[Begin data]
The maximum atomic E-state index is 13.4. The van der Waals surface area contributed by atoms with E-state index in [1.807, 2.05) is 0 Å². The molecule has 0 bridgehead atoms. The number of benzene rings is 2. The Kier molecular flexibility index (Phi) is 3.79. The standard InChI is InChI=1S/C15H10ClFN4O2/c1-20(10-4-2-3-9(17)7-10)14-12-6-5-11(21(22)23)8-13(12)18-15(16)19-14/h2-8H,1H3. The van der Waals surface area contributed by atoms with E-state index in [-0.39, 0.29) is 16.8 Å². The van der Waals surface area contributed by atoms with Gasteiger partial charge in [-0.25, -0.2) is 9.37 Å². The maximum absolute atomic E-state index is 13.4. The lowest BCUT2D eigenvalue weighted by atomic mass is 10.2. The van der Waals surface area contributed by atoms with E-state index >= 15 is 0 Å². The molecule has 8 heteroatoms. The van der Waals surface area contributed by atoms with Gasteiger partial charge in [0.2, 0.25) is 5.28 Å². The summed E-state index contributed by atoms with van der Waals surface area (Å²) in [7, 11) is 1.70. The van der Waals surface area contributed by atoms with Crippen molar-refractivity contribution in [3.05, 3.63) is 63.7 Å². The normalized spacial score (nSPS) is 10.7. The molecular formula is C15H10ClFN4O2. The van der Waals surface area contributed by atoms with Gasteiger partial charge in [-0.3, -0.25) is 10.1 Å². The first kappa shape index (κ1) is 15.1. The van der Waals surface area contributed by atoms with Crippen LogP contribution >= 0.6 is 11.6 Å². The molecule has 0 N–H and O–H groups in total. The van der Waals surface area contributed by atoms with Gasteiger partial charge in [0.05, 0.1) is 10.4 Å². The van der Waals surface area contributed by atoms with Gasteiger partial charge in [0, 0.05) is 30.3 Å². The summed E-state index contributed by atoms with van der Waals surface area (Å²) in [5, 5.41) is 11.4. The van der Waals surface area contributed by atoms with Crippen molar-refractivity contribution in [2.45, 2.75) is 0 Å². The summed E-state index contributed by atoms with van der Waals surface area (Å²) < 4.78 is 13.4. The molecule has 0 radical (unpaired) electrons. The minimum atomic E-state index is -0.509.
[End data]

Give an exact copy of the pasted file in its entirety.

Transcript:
The maximum atomic E-state index is 13.4. The van der Waals surface area contributed by atoms with E-state index in [1.807, 2.05) is 0 Å². The molecule has 0 bridgehead atoms. The number of benzene rings is 2. The Kier molecular flexibility index (Phi) is 3.79. The standard InChI is InChI=1S/C15H10ClFN4O2/c1-20(10-4-2-3-9(17)7-10)14-12-6-5-11(21(22)23)8-13(12)18-15(16)19-14/h2-8H,1H3. The van der Waals surface area contributed by atoms with E-state index in [-0.39, 0.29) is 16.8 Å². The van der Waals surface area contributed by atoms with Gasteiger partial charge in [-0.25, -0.2) is 9.37 Å². The maximum absolute atomic E-state index is 13.4. The lowest BCUT2D eigenvalue weighted by atomic mass is 10.2. The van der Waals surface area contributed by atoms with E-state index >= 15 is 0 Å². The molecule has 8 heteroatoms. The van der Waals surface area contributed by atoms with Gasteiger partial charge in [0.2, 0.25) is 5.28 Å². The summed E-state index contributed by atoms with van der Waals surface area (Å²) in [7, 11) is 1.70. The van der Waals surface area contributed by atoms with Crippen molar-refractivity contribution in [3.05, 3.63) is 63.7 Å². The normalized spacial score (nSPS) is 10.7. The molecular formula is C15H10ClFN4O2. The van der Waals surface area contributed by atoms with Gasteiger partial charge in [-0.3, -0.25) is 10.1 Å². The first kappa shape index (κ1) is 15.1. The van der Waals surface area contributed by atoms with Crippen LogP contribution >= 0.6 is 11.6 Å². The molecule has 0 N–H and O–H groups in total. The van der Waals surface area contributed by atoms with Gasteiger partial charge in [0.05, 0.1) is 10.4 Å². The van der Waals surface area contributed by atoms with Gasteiger partial charge in [0, 0.05) is 30.3 Å². The summed E-state index contributed by atoms with van der Waals surface area (Å²) in [5, 5.41) is 11.4. The van der Waals surface area contributed by atoms with Crippen molar-refractivity contribution in [2.45, 2.75) is 0 Å². The summed E-state index contributed by atoms with van der Waals surface area (Å²) < 4.78 is 13.4. The molecule has 0 radical (unpaired) electrons. The minimum atomic E-state index is -0.509.